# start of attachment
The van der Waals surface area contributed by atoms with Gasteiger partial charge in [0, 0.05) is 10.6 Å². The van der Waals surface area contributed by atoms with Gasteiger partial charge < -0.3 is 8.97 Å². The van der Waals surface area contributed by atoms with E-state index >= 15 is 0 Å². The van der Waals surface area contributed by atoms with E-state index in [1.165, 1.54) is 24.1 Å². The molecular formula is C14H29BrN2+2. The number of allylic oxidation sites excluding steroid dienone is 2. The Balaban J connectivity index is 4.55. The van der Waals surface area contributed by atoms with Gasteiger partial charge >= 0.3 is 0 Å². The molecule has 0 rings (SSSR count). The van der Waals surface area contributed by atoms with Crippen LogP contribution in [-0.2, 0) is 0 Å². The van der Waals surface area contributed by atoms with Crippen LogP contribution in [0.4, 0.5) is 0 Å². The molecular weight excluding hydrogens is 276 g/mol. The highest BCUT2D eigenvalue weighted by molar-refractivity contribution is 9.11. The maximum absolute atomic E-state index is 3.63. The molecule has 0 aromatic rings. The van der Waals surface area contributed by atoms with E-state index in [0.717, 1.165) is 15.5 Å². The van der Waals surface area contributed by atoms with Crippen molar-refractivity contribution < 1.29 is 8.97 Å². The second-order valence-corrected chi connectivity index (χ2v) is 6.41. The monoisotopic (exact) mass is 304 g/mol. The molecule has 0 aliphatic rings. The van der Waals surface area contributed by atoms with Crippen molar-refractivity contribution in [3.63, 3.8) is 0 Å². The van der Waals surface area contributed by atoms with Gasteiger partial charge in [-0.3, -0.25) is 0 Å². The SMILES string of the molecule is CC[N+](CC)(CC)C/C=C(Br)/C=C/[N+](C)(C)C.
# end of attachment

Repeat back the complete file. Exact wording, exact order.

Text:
The van der Waals surface area contributed by atoms with Gasteiger partial charge in [0, 0.05) is 10.6 Å². The van der Waals surface area contributed by atoms with Gasteiger partial charge < -0.3 is 8.97 Å². The van der Waals surface area contributed by atoms with E-state index >= 15 is 0 Å². The van der Waals surface area contributed by atoms with E-state index in [1.165, 1.54) is 24.1 Å². The molecular formula is C14H29BrN2+2. The number of allylic oxidation sites excluding steroid dienone is 2. The Balaban J connectivity index is 4.55. The van der Waals surface area contributed by atoms with Gasteiger partial charge >= 0.3 is 0 Å². The molecule has 0 rings (SSSR count). The van der Waals surface area contributed by atoms with Crippen LogP contribution in [-0.2, 0) is 0 Å². The van der Waals surface area contributed by atoms with Crippen LogP contribution in [0.4, 0.5) is 0 Å². The molecular weight excluding hydrogens is 276 g/mol. The highest BCUT2D eigenvalue weighted by molar-refractivity contribution is 9.11. The maximum absolute atomic E-state index is 3.63. The molecule has 0 aromatic rings. The van der Waals surface area contributed by atoms with E-state index in [0.717, 1.165) is 15.5 Å². The van der Waals surface area contributed by atoms with Crippen molar-refractivity contribution < 1.29 is 8.97 Å². The second-order valence-corrected chi connectivity index (χ2v) is 6.41. The monoisotopic (exact) mass is 304 g/mol. The molecule has 0 aliphatic rings. The van der Waals surface area contributed by atoms with Crippen molar-refractivity contribution in [3.63, 3.8) is 0 Å². The van der Waals surface area contributed by atoms with Gasteiger partial charge in [-0.3, -0.25) is 0 Å². The SMILES string of the molecule is CC[N+](CC)(CC)C/C=C(Br)/C=C/[N+](C)(C)C.